In situ monitoring of atmospheric methane using a dense network in the Northeastern U.S.
Kuldeep R. Prasad, Elena Novakovskaia, Marc Fischer, Chris Sloop
Methane (CH4) is one of the major greenhouse gases with a CO2relative global warming potential above 20 over a 100-year period (IPCC TAR). Global average concentration of this tracer in Earth's atmosphere is increasing due to widely spread surface sources of both anthropogenic and biogenic origins. To better understand highly variable in space and time surface-atmosphere exchange fluxes of CH4 and to quantify them within meaningful range of uncertainties, continuous long-term in situ observations of atmospheric concentrations from dense sites are required. Last year Earth Networks began the deployment of 100 cavity ring- down spectrometers to continuously measure CO2 and CH4. Currently, 20 instruments are fully deployed in the U.S., and many of the sites are in the northeast and around the Marcellus Shale formation. High sampling rate and the density of the sites in the region, which have diverse GHG sources, complex terrain and dynamic weather patterns, are important source of information to resolve multi-scale processes both at the surface and in the atmosphere. In this study the dense network measurements are analyzed for each site and for the entire region to evaluate the variability of atmospheric GHG levels and to identify their sources. We discuss our findings and results based on inverse modeling using the WRF-STILT system and the GHG observations from the recently deployed network in the northeastern U.S. network.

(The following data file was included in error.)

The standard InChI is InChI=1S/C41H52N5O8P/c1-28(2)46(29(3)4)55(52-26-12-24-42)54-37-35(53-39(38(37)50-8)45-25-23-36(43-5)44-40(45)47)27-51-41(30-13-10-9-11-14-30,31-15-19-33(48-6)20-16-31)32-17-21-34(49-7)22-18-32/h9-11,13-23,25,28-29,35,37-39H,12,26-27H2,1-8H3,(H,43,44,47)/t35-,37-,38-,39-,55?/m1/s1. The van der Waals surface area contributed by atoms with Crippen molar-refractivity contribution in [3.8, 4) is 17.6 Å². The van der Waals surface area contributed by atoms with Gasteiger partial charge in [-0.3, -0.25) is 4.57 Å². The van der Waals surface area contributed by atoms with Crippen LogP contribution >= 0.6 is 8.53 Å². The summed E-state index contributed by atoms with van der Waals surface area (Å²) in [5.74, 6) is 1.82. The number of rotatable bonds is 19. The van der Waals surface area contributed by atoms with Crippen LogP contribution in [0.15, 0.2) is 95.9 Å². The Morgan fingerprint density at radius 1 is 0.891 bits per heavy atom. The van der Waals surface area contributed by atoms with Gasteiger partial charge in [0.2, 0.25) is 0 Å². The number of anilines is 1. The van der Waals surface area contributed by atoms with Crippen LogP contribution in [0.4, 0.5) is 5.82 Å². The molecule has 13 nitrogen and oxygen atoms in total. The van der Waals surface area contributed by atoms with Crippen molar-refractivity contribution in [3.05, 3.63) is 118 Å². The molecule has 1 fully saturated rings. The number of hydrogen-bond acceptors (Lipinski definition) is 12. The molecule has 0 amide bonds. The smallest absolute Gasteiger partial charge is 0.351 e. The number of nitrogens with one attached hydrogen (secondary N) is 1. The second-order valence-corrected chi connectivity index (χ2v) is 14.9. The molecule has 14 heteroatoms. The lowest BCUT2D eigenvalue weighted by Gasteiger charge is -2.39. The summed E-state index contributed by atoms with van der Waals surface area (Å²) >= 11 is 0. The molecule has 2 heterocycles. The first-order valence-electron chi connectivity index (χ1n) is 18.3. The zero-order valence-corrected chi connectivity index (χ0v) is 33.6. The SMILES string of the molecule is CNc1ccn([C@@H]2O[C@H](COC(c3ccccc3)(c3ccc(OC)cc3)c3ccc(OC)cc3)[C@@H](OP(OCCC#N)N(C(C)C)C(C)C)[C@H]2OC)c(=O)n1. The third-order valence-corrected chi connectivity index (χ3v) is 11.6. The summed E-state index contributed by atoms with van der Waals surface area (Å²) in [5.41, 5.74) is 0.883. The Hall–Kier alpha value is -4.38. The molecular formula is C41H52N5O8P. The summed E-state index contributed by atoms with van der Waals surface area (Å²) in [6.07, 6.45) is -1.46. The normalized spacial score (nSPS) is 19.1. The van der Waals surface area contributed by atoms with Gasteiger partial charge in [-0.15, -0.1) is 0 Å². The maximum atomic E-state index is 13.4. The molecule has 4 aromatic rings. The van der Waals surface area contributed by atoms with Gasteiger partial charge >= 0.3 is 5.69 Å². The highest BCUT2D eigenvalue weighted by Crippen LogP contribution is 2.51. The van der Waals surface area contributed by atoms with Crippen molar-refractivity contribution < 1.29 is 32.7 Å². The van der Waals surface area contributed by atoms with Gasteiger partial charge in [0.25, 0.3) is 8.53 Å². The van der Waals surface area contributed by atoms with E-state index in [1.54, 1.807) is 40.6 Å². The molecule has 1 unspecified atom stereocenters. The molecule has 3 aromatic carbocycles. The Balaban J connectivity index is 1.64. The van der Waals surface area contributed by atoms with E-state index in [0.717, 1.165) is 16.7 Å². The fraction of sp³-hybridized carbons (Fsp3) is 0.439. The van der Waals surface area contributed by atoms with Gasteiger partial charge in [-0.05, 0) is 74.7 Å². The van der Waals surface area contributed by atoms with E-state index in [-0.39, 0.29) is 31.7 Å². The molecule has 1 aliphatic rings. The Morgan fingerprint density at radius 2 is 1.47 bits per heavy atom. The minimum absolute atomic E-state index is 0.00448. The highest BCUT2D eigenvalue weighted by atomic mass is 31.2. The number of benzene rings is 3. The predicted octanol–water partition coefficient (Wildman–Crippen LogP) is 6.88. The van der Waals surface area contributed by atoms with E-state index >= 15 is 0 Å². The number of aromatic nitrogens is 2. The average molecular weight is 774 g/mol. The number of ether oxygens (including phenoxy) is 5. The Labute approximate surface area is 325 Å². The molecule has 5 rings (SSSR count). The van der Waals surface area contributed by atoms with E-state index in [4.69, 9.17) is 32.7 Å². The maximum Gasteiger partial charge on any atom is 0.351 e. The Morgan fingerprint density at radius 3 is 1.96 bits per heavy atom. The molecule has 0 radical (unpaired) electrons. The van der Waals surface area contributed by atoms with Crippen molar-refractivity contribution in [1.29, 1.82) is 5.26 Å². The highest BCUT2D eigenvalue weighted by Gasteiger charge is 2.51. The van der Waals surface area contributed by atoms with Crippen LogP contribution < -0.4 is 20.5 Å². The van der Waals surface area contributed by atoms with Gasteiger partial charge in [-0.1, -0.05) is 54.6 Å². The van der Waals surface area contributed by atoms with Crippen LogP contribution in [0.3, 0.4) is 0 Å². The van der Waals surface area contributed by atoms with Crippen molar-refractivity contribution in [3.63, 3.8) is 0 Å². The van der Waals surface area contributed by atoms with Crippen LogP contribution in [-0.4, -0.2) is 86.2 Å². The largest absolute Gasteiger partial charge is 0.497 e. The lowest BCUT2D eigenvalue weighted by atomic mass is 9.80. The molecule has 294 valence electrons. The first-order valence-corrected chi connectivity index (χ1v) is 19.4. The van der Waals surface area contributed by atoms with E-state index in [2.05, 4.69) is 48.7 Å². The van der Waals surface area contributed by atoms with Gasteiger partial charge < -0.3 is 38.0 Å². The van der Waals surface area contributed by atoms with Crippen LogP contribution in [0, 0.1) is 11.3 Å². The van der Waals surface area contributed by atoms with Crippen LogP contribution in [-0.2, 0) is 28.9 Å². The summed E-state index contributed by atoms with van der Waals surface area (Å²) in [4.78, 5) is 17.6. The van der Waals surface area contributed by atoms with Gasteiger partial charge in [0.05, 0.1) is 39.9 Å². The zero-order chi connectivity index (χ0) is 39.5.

Proceedings of the 4th NACP All-Investigators Meeting
, Novakovskaia, E.
, Fischer, M.
and Sloop, C.
In situ monitoring of atmospheric methane using a dense network in the Northeastern U.S., Proceedings of the 4th NACP All-Investigators Meeting, Albuquerque, NM
(Accessed December 1, 2021)